The Senate Education Committee passed legislation (SJR 1216) Monday that would put school board term limits on November’s ballot.
The 5-3 vote was along party lines, with Democratic Sens. Bill Montford, Lori Berman and Janet Cruz voting no. Republican Sens. Manny Diaz, Keith Perry, David Simmons and Kelli Stargel supported the bill. Sen. Dennis Baxley, the bill’s sponsor, obviously also voted yes.
If voters approve statewide term limits for school board members, the measure would amend the state Constitution to cap the amount of time people could serve to eight years consecutively. There’s currently no limit on how long a school board member can stay in office. It would only apply to terms that start on or after Nov. 3, 2020, so school board members re-elected to a consecutive term could serve another eight years.
Rich Templin with Florida AFL-CIO said a better solution would be to amend the bill so local governments could each decide if they wanted to impose term limits on school board members, rather than imposing it on those who don’t want it.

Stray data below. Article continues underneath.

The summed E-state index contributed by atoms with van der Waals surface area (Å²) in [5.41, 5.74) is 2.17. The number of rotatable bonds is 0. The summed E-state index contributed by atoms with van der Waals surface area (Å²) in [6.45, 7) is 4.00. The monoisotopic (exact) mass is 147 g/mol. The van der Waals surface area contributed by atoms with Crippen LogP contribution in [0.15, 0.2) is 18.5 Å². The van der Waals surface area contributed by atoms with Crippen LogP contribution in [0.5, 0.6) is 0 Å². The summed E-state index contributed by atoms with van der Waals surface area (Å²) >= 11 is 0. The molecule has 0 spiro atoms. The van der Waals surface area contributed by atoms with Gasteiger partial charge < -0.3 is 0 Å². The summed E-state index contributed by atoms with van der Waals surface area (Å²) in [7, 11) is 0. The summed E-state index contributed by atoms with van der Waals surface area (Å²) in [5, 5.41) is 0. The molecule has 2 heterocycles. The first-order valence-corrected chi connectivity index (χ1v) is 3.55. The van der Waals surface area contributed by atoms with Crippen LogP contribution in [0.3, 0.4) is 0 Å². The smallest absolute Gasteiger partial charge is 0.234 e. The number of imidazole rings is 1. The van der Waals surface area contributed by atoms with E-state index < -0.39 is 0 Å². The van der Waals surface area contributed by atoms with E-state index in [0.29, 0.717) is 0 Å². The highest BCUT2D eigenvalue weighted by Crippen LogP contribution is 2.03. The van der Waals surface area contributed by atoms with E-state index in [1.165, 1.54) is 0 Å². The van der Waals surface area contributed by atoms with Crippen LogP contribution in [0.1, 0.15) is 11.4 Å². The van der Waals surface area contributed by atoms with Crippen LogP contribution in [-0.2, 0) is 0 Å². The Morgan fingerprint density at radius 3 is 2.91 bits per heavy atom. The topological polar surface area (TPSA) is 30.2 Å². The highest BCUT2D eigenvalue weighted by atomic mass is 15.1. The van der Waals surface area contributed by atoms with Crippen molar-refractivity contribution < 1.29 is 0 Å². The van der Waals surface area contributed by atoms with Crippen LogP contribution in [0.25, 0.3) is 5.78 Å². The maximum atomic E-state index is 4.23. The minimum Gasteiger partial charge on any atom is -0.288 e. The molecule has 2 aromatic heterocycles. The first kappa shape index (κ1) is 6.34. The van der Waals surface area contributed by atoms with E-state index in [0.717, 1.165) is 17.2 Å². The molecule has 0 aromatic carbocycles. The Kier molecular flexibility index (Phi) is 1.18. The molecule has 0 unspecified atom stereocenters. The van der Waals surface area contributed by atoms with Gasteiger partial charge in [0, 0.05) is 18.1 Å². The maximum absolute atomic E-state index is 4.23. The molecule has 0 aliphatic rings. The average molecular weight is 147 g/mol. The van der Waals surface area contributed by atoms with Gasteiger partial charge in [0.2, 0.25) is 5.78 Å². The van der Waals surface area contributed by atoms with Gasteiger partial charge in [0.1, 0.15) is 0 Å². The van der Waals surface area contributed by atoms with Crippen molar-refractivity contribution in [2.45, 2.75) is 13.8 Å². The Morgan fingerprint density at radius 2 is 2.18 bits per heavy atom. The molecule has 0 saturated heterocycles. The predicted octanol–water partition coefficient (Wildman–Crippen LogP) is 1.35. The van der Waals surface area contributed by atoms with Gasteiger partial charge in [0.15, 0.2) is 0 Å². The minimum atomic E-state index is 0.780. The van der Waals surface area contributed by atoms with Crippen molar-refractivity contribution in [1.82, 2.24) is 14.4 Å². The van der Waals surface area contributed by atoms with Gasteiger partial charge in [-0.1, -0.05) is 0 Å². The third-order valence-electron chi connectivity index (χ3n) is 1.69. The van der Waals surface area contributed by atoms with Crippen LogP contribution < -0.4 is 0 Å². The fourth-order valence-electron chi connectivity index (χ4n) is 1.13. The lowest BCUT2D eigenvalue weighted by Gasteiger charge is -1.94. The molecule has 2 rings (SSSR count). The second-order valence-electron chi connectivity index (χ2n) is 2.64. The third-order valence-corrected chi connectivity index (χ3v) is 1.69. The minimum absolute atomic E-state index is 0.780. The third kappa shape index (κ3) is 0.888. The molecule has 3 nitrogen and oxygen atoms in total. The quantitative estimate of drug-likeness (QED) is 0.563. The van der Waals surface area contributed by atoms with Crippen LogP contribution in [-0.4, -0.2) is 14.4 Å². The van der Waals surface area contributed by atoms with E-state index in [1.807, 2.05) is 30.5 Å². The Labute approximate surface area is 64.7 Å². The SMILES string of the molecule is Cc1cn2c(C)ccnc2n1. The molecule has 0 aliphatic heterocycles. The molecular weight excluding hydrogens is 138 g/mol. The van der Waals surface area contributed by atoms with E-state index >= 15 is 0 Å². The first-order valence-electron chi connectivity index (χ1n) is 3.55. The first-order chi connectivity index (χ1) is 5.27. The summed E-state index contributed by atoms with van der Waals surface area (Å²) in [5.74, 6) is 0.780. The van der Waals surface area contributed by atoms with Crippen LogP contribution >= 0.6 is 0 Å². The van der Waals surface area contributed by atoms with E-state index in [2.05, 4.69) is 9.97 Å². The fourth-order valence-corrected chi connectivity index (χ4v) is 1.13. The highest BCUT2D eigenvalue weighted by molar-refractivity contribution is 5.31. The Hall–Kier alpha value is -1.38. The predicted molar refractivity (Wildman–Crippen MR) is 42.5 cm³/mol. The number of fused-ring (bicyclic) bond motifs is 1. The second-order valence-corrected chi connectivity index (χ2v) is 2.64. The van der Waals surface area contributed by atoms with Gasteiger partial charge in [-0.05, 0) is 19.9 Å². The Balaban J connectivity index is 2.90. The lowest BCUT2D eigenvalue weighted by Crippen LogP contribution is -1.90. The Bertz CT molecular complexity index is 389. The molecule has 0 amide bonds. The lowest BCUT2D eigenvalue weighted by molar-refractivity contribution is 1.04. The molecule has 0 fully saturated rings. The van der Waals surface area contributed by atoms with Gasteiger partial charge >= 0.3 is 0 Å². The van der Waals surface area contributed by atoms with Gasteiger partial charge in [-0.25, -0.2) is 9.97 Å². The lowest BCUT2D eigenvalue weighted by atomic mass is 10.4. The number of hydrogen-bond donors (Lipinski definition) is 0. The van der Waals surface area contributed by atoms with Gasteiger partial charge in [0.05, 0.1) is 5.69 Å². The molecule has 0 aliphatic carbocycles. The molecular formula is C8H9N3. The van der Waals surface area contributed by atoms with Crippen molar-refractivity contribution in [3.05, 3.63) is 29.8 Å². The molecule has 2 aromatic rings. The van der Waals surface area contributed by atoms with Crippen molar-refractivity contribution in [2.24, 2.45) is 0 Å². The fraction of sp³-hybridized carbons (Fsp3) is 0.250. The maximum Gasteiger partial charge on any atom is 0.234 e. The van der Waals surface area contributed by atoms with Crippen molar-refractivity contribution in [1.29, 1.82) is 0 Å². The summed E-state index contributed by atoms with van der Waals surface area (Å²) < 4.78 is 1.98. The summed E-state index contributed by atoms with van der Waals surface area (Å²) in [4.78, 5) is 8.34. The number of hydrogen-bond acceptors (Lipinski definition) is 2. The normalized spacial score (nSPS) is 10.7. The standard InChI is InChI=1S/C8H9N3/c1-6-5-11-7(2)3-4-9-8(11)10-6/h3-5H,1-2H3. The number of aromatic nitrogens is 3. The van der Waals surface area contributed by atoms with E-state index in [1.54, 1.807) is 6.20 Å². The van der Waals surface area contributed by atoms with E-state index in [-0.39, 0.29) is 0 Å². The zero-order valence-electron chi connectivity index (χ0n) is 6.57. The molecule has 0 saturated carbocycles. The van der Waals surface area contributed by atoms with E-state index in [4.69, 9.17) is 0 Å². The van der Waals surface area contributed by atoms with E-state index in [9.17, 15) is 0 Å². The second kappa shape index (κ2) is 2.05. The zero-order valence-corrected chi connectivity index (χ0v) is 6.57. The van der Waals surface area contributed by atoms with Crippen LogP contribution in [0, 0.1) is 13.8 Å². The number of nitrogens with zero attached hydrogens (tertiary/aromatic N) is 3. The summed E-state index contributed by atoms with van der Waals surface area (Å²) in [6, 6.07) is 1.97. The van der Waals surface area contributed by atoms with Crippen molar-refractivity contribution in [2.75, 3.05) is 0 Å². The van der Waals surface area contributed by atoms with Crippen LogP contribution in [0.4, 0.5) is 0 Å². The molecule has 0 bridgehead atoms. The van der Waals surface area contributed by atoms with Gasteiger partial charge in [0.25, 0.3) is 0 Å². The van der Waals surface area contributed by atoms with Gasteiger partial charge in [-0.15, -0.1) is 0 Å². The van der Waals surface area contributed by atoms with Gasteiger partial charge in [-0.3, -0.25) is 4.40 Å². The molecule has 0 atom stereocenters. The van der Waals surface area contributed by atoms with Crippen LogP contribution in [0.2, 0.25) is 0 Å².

Supporters point to polls they say show 82% of Florida voters back the idea, including 85% of Republicans, 80% of Democrats and 82% of independents.
But Chris Doolin with the Small School District Council Consortium said it’s a solution in search of a problem.
“My question is if the poll says 85% across the state want to have this and it reflects that in every district, why don’t the special interests that want this go the signature route,” he said. “Why are they going to the Legislature to ask you to do their bidding?”
Cruz said she was voting no because she questioned why the constitutional amendment would only place term limits on school board members.
“It’s not for sheriffs, it’s not for clerks of the court, it’s not for property appraisers,” she said. “I’m all in for fulfilling the will of the voters, but I think that the fact that we’re only targeting school board members is a red flag for me.”
The bill is a priority for groups that promote school choice, including the Florida Citizens Alliance.
Baxley said he will accept voters’ decision if they decide not to impose term limits on school board members. But he added, it’s presumptuous of lawmakers to assume that whoever is on a school board or in the Legislature knows best and should stay in office indefinitely.
“We suspect many, many people do want more open government that is more transitional, more responsive and less powered by incumbency,” he said. “And we’re going to see if that’s true.”